Losing your team is never nice, and if they join a competitor it’s that much worse. So imagine that a whole section of your team ups and leaves for a competing business. You’d really hope that there’s something you can do to stop that happening, wouldn’t you?
One case that has just been settled recently shows that examples like this really can and do happen, even if they are thankfully rare. Willis v Jardine Lloyd Thompson saw an insurance broker lose a whole division to their direct competitor! First the key employees from the division left, then others including senior management, with Jardine Lloyd Thompson ending up with a total of 30 people from Willis within the space of one month.
Willis brought a case to the High Court in the hope to have a ‘springboard injunction’ passed, which would stop Jardine taking any more of their staff, even if those that were left were only the more junior employees. And luckily for them, the court granted them this protection.
This is obviously a nightmare scenario for any employer, and as you can see these nightmares really do become reality sometimes. But it is expensive to go to court the way Willis did; what if you can’t afford to bring a case like this? If you’re a small business, it’s unlikely you have the resource to take something to this level. Is there anything you can you do to prevent a competitor poaching a key team from your business?
What are Restrictive Covenants?
Restrictive covenants can help prevent cases like this. If you have up to date employment contracts, you may already have these clauses in place, but Restrictive Covenants are perhaps the most important tool available to an employer to prevent competitors poaching your staff for their gain, or even stop employees becoming competitors themselves.
Restrictive Covenants are clauses in employment contracts which help stop your employees doing unreasonable things when they leave. Such as joining one of your competitors or starting up in competition with you within a few months of leaving your company. These often restrict your staff from working for any competitive business within a certain geographical area, for example, to prevent these ex-members of staff “poaching” your customers.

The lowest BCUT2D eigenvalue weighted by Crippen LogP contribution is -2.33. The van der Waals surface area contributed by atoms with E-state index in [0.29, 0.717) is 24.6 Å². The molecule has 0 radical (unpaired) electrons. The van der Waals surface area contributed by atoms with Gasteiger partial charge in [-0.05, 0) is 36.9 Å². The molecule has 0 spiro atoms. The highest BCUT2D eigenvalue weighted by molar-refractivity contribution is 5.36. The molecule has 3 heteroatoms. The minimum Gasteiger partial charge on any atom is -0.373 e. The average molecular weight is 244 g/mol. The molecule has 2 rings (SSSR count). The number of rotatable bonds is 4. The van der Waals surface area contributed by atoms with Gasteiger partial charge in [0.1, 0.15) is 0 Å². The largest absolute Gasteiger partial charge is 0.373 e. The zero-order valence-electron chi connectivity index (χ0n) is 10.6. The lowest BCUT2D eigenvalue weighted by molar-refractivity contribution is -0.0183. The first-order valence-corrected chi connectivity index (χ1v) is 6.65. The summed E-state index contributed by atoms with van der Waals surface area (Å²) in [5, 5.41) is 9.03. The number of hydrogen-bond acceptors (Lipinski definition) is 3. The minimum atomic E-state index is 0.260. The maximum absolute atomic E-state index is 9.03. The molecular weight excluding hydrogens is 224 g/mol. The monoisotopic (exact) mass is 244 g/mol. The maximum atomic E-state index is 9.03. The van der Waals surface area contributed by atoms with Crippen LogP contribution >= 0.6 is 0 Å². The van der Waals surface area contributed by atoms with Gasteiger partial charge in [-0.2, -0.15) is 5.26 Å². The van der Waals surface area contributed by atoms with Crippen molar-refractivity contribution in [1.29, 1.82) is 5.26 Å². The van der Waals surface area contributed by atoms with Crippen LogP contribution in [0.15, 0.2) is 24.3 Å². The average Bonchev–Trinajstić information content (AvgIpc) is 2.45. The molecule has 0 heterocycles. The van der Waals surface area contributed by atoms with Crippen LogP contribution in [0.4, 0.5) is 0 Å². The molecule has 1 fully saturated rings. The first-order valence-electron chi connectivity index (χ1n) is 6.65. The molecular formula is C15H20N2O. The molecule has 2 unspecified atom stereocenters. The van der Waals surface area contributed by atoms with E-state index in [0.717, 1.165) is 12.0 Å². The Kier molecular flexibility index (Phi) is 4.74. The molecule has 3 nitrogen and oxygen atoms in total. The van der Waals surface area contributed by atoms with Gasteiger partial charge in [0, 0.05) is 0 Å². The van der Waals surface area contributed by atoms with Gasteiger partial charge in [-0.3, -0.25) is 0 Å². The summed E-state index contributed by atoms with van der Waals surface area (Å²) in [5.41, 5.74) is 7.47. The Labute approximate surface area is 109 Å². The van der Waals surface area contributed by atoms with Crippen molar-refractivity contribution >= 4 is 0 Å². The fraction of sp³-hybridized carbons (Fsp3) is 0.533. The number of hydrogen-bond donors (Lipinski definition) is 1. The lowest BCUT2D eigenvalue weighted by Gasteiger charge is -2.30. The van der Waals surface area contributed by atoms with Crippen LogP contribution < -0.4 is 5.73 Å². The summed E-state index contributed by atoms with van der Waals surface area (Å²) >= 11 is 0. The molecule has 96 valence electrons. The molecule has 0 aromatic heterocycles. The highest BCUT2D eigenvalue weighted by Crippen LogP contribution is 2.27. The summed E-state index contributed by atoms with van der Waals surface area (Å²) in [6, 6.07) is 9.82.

If your competitors aren’t necessarily based near you, restrictive covenants can still help. You can restrict your employees from joining a competitor in a certain industry, for example, rather than one based in a particular area. And you can also specify that your staff are not allowed to approach your customers for work or your current staff with job offers within a certain period after leaving you, too.
Using Restrictive Covenants in your small business
Restrictive Covenants have often been challenged and hard to enforce in the courts, so how can a small employer use these clauses effectively to protect your business?
It all comes down to being reasonable, as with many things in the HR world. It is important that you don’t try to tie people down so much that they could not earn a living at all for a few months after leaving your company. So take a look at the length and scope of the terms you have set out in your Restrictive Covenant – after all it wouldn’t be reasonable to stop someone from working with any company after they leave you, or from setting up on their own at any time in the future.
Therefore, it is up to you to include something sensible. This often means a six month cooling off period – whereby the employee cannot work in the same industry during that time. Six months might not seem like a long time, but it can be used by you to cement business relationships, should you feel there is a risk the employee might try and take your customers. And it’s all you are likely to have upheld by a court for most of your people. This can be extended to 12 months or even longer for more senior staff, depending on the circumstances and the scope of the business.
Let’s take an older case as an example. A former recruitment consultant for East England Schools CIC (trading as 4myschools) in 2013 brought a case to overturn a Restrictive Covenant that stopped her (for six months) from dealing with candidates or schools she had worked with in the 12 months up to her departure. And in this case she was unsuccessful, the High Court deeming the Restrictive Covenant legitimate, and more importantly awarding her former employer just over £7,000 in damages.
So as you can see, Restrictive Covenants can be an efficient way for small employers to protect their business against unfair competition from ex-employees. And whilst they may not always be enforceable, they will usually make former employees or new employers think twice. Even if it’s still expensive to fight a Restrictive Covenant, as with any employment dispute, if an employee has agreed to those terms you have a good chance of enforcing them.
Can I add Restrictive Covenants to an existing contract?
It’s also worth noting that if you don’t have Restrictive Covenants in place now but feel you might face an issue like this, you should act sooner rather than later.
If you decide to add Restrictive Covenants to your existing employment contract, you will need to provide additional benefits in return for these restrictions for it to be enforceable.
So as long as you’re fair and reasonable, and can give your employees good reason to accept Restrictive Covenants in their contracts (just like you would give them a good reason to work for you in the first place), as an employer you can use this sort of clause to protect your company from employees going into competition with you within a short time of leaving.